This time of year the shorebang can be a blessing and a curse. I love to sight fish and the shallow water shoreline attracts a lot of fishy business. Being able to walk the shoreline with patience, stealth and good vision is key. Sometimes you see the fish and sometimes you see the cover. That breaks up the game into two categories; sight fishing and search fishing. Even if you are fishing cover this basic premise is true. Fishing from shore during the summer is definitely a mixed bag of search and sight.
(Above: Sweet summer time bucket picked out of the cover. This is a beautiful fish. Must release!)
Weed and moss cover is creating a lot of structure this time of year. This gives baitfish many more places to hide, feed and even breed. Bluegill are going into spawn mode right now and pumping more little fish into the scene. Mosquitoes, dragonflies and a bunch of other creatures are also multiplying like crazy. We are talking a bonanza of fish forage here. All of this activity combines together and the fish start binge feeding. Smaller fish swarm on the smaller food layer and the big fish bully up on anything they want. The cover is where most of the action happens but fish will suspend in open water too.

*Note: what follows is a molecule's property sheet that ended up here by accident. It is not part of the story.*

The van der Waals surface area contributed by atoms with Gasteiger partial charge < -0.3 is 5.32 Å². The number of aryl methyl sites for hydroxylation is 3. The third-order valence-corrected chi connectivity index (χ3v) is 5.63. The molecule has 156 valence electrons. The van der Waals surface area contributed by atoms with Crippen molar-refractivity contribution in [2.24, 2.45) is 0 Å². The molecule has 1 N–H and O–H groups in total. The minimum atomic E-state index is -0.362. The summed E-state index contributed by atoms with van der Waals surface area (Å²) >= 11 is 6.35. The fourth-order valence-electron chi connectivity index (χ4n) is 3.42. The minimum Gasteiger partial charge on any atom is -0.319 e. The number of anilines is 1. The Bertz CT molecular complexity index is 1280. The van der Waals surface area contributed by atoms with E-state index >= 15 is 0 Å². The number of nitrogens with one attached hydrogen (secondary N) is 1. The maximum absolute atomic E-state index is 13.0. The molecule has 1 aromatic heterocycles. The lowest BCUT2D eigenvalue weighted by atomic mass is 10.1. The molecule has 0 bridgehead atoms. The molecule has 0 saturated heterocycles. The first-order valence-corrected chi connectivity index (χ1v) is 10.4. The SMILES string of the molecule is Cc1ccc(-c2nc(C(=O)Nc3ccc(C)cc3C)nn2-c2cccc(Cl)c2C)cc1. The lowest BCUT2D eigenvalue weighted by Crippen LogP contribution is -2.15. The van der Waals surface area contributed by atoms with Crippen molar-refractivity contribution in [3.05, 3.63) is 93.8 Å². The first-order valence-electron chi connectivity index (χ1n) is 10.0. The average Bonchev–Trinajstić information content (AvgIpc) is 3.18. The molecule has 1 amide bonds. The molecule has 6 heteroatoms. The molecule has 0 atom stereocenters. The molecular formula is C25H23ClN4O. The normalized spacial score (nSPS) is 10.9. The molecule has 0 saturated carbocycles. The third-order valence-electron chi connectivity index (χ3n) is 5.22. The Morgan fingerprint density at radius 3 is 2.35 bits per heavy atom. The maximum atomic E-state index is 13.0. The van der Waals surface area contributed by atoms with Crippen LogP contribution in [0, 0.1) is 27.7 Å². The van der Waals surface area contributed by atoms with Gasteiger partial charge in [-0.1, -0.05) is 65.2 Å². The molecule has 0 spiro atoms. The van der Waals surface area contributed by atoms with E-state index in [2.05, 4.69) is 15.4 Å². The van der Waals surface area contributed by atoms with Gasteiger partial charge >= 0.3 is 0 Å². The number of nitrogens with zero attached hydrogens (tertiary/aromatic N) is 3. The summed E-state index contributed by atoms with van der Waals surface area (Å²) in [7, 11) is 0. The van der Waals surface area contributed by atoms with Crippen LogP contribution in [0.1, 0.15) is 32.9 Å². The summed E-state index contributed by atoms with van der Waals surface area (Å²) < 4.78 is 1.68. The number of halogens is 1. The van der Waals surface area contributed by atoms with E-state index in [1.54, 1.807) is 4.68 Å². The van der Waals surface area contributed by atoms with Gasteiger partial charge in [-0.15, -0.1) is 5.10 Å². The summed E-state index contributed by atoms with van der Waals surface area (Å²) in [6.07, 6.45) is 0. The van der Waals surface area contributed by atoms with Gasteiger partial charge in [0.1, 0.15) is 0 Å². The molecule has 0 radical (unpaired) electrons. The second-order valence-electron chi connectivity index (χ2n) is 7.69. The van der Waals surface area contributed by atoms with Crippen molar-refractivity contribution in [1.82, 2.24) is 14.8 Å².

The shore angler can take full of advantage of this situation. Walking the shoreline or simply standing there I look for fish and then cover. Even little fish is a good sign. If they are hanging around some type of cover I throw my lure around that cover as close as possible. Cast, cast, cast again. I see movement in the water that resembled a small boil under the surface. Cast one more time out at the edge of the weed mass. WHAM! The line tightened up on the splash.
(Above: Beauty shorebang bucket. For some places…shorebang is the only game in town.)
The downside, the curse of the shorebang is that you can’t move 360 degrees around the cover and you are limited by casting distance. Sometimes the belly boat or other craft can get you away from the cotton and other gunk mobbing up the gear right now but for the most part it doesn’t. Not for bass anyway. The bass are right there in that heavy junk close to shore. Some places don’t allow boats and you have no other option than casting from shore. Either way, most of the fish are in that zone between shoreline and deep water. You have to brave the gunk and junk if you want some of that green bucket love.
Good luck and Good Fishing.